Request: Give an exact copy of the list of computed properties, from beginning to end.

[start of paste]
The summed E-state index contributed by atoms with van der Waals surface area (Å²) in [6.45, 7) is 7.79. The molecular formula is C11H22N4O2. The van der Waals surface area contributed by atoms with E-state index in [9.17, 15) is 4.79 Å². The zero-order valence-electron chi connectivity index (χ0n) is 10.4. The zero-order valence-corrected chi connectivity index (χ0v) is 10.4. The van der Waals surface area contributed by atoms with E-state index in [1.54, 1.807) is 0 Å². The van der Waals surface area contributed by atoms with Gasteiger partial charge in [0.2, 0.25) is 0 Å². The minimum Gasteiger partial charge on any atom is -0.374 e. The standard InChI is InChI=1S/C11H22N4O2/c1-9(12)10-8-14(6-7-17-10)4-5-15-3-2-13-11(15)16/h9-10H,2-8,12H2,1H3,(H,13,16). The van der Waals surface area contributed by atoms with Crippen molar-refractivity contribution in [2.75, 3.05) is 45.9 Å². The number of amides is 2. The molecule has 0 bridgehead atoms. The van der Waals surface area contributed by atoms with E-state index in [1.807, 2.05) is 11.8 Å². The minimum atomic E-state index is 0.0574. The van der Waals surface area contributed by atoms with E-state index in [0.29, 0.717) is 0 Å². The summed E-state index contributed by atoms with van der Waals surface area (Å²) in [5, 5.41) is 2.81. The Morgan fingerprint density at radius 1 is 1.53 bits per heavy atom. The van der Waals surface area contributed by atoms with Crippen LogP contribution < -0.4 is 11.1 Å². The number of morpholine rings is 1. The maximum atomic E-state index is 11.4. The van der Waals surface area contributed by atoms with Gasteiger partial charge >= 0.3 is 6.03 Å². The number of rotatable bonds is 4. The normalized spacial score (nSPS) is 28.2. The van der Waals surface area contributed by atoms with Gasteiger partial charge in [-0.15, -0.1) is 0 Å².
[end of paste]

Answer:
The summed E-state index contributed by atoms with van der Waals surface area (Å²) in [6.45, 7) is 7.79. The molecular formula is C11H22N4O2. The van der Waals surface area contributed by atoms with E-state index in [9.17, 15) is 4.79 Å². The zero-order valence-electron chi connectivity index (χ0n) is 10.4. The zero-order valence-corrected chi connectivity index (χ0v) is 10.4. The van der Waals surface area contributed by atoms with E-state index in [1.54, 1.807) is 0 Å². The van der Waals surface area contributed by atoms with Gasteiger partial charge in [0.2, 0.25) is 0 Å². The minimum Gasteiger partial charge on any atom is -0.374 e. The standard InChI is InChI=1S/C11H22N4O2/c1-9(12)10-8-14(6-7-17-10)4-5-15-3-2-13-11(15)16/h9-10H,2-8,12H2,1H3,(H,13,16). The van der Waals surface area contributed by atoms with Crippen molar-refractivity contribution in [2.75, 3.05) is 45.9 Å². The number of amides is 2. The molecule has 0 bridgehead atoms. The van der Waals surface area contributed by atoms with E-state index in [1.807, 2.05) is 11.8 Å². The minimum atomic E-state index is 0.0574. The van der Waals surface area contributed by atoms with E-state index in [0.29, 0.717) is 0 Å². The summed E-state index contributed by atoms with van der Waals surface area (Å²) in [5, 5.41) is 2.81. The Morgan fingerprint density at radius 1 is 1.53 bits per heavy atom. The van der Waals surface area contributed by atoms with Crippen LogP contribution < -0.4 is 11.1 Å². The number of morpholine rings is 1. The maximum atomic E-state index is 11.4. The van der Waals surface area contributed by atoms with Gasteiger partial charge >= 0.3 is 6.03 Å². The number of rotatable bonds is 4. The normalized spacial score (nSPS) is 28.2. The van der Waals surface area contributed by atoms with Gasteiger partial charge in [-0.15, -0.1) is 0 Å².